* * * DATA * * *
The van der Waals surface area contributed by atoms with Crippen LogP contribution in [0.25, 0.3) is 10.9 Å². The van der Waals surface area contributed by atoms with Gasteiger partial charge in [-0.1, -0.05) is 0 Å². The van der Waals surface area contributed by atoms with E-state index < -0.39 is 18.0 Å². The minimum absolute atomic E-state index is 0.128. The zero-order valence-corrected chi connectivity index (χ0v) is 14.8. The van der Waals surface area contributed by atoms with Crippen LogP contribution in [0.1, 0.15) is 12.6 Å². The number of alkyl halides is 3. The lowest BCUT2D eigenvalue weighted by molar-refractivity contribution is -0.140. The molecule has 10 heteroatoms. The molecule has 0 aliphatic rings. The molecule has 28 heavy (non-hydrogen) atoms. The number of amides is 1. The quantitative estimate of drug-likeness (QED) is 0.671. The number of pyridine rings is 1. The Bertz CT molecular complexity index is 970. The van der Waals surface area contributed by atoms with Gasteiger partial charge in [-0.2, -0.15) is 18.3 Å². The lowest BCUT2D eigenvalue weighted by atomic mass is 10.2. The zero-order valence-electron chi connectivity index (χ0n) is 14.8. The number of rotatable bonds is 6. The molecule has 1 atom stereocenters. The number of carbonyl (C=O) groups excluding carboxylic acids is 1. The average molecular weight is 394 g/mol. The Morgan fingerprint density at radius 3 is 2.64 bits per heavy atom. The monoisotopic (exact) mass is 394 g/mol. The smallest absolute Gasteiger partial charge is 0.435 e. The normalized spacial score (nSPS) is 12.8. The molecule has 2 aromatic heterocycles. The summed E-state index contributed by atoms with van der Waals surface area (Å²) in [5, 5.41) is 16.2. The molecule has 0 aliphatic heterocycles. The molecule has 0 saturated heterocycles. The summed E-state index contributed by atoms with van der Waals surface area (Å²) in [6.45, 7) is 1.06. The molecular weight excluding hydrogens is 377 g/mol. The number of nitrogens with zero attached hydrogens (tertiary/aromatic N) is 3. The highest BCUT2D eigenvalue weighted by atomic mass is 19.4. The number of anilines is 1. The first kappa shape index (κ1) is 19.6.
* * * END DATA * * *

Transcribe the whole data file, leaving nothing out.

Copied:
The van der Waals surface area contributed by atoms with Crippen LogP contribution in [0.25, 0.3) is 10.9 Å². The van der Waals surface area contributed by atoms with Gasteiger partial charge in [-0.1, -0.05) is 0 Å². The van der Waals surface area contributed by atoms with E-state index < -0.39 is 18.0 Å². The minimum absolute atomic E-state index is 0.128. The zero-order valence-corrected chi connectivity index (χ0v) is 14.8. The van der Waals surface area contributed by atoms with Crippen LogP contribution in [0.1, 0.15) is 12.6 Å². The number of alkyl halides is 3. The lowest BCUT2D eigenvalue weighted by molar-refractivity contribution is -0.140. The molecule has 10 heteroatoms. The molecule has 0 aliphatic rings. The molecule has 28 heavy (non-hydrogen) atoms. The number of amides is 1. The quantitative estimate of drug-likeness (QED) is 0.671. The number of pyridine rings is 1. The Bertz CT molecular complexity index is 970. The van der Waals surface area contributed by atoms with Gasteiger partial charge in [-0.2, -0.15) is 18.3 Å². The lowest BCUT2D eigenvalue weighted by atomic mass is 10.2. The zero-order valence-electron chi connectivity index (χ0n) is 14.8. The number of rotatable bonds is 6. The molecule has 1 atom stereocenters. The number of carbonyl (C=O) groups excluding carboxylic acids is 1. The average molecular weight is 394 g/mol. The Morgan fingerprint density at radius 3 is 2.64 bits per heavy atom. The monoisotopic (exact) mass is 394 g/mol. The smallest absolute Gasteiger partial charge is 0.435 e. The normalized spacial score (nSPS) is 12.8. The molecule has 2 aromatic heterocycles. The summed E-state index contributed by atoms with van der Waals surface area (Å²) in [5, 5.41) is 16.2. The molecule has 0 aliphatic heterocycles. The molecule has 0 saturated heterocycles. The summed E-state index contributed by atoms with van der Waals surface area (Å²) in [6.45, 7) is 1.06. The molecular weight excluding hydrogens is 377 g/mol. The number of nitrogens with zero attached hydrogens (tertiary/aromatic N) is 3. The highest BCUT2D eigenvalue weighted by atomic mass is 19.4. The number of anilines is 1. The first kappa shape index (κ1) is 19.6.